Jay Ambrose: What a D-Day hero can help teach us
Why in the world would Ralph Frang make me think of Colin Kaepernick?
I mean, look, Frang is 93 years old, Kaepernick just 30. Frang, who sits in a wheelchair, is a World War II veteran who became a carpenter. Kaepernick is a muscular former quarterback for the San Francisco 49ers who earned $ 20 million a year. Frang risked his life for his country. Kaepernick exhibits disrespect.
So there, in the last two sentences, we see the reason Kaepernick came to mind as my church paid tribute to Frang this past Sunday.
Here we were heading toward the June 6 anniversary of D-Day and Frang had just recently received France’s highest award, the Legion of Honor, from President Emmanuel Macron. In an accompanying letter, Macron said thank you for helping to save France from the Nazis.
Frang was just 17 when he decided he had to “go out and beat those sons of guns,” as he himself has put it. He had to fib about his age, but was soon enough an Army paratrooper flying toward Normandy as part of the allied invasion of Europe.
He was getting ready to jump from the plane when, wham, something hit it and he fell out, opening his parachute just in time to avoid fatal consequences. He was alone but clicked his cricket, a device used to locate fellow soldiers. He was soon part of a group that fought the fight on D-Day and then throughout Europe. While many of his comrades were killed, he was only wounded and got the Purple Heart along with other medals before he came home and ended up in Golden, Colo.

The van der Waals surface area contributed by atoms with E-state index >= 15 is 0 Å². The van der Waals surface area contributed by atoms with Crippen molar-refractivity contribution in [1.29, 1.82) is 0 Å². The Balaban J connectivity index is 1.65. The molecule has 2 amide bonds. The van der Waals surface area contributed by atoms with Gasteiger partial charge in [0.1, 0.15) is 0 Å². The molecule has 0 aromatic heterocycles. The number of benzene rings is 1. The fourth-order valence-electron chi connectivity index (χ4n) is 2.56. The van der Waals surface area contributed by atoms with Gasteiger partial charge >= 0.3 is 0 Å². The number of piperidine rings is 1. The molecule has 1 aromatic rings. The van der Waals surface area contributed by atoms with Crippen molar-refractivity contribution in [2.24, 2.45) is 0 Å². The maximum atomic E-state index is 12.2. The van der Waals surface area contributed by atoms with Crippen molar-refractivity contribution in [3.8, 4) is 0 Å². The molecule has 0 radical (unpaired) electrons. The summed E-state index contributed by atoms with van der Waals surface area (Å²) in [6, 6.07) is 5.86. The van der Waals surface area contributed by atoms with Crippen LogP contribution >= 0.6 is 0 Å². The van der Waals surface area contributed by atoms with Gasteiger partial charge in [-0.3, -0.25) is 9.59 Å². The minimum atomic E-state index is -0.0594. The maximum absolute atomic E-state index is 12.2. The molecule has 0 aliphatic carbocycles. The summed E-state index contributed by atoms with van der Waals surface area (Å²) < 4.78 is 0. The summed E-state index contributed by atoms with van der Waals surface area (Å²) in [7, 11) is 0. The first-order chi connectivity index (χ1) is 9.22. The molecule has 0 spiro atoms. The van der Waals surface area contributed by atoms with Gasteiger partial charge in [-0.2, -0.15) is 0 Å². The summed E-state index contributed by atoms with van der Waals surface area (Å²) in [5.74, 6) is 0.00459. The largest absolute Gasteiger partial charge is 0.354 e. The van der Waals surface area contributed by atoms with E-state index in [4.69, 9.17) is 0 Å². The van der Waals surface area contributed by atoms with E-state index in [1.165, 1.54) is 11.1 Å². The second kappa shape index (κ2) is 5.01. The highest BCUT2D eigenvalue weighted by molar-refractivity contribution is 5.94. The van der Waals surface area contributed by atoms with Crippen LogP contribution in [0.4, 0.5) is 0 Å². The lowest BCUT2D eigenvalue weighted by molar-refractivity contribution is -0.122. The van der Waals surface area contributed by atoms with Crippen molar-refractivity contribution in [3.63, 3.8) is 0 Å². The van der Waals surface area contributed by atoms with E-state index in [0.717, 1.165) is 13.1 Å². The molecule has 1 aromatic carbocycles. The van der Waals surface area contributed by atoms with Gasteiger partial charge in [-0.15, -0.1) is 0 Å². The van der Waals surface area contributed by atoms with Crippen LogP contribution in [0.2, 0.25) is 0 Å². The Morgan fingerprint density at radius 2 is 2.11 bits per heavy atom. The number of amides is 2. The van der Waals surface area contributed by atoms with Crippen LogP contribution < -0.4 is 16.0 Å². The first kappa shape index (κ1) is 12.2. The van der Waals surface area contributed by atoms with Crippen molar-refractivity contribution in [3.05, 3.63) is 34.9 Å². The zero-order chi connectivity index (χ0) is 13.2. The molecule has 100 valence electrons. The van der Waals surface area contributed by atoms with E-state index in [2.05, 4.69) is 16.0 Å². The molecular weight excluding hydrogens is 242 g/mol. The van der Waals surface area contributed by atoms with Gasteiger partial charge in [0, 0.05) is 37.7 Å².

At the church ceremony, we had Eagle Scouts march forward with flags as we all stood to say the Pledge of Allegiance, and, at the end, Frang said this should not be about him but about those who lost their lives.
Kaepernick does not like to stand. His thing is disrespectful kneeling, at least when the national anthem is being played at football games. Most of us do stand when we hear the music. We do it as a way of saying we love our country, that we embrace our other precious ideals and appreciate a history exceptionally pointed in right directions despite egregious faults we have persistently conquered.
Kaepernick’s object is to protest black oppression, which he sees as interwoven in all we are. And some defend what he started, namely the kneeling of so many other players. He brought attention to police abuse of power, it has been said, but that theme was already getting plenty of attention. In fact, he alienated many, a likely factor in the NFL recently saying players shall not kneel on the field again and President Donald Trump playing to the crowd.
Martin Luther King Jr., maybe the most successful protester of the 20th century, praised America, saying it should do more to live up to what it stands for. Meanwhile, as a show of disrespect, consider Republican Rep. Joe Wilson who shouted, “You lie!” when President Barack Obama was giving a speech to a joint session of Congress. Did that serve Wilson’s policy ends?
Much of the left does not applaud America, summing us up by what’s gone wrong with little mention of what’s gone right. Racism is definitely part of what has gone terribly wrong and there have been police killings of blacks that are absolutely horrid, but so are some shootings of whites. It has been shown by the scholar Heather Mac Donald that police have saved thousands of black lives by their work. Studies say they are not racially biased in their shootings.
One defender of Kaepernick has said kneeling is actually a meek, prayerful thing to do. But not in all instances, for heaven’s sake, and Kaepernick has received awards from a branch of the ACLU (for courage), from Amnesty International ( for conscience) and from GQ magazine ( for citizenship).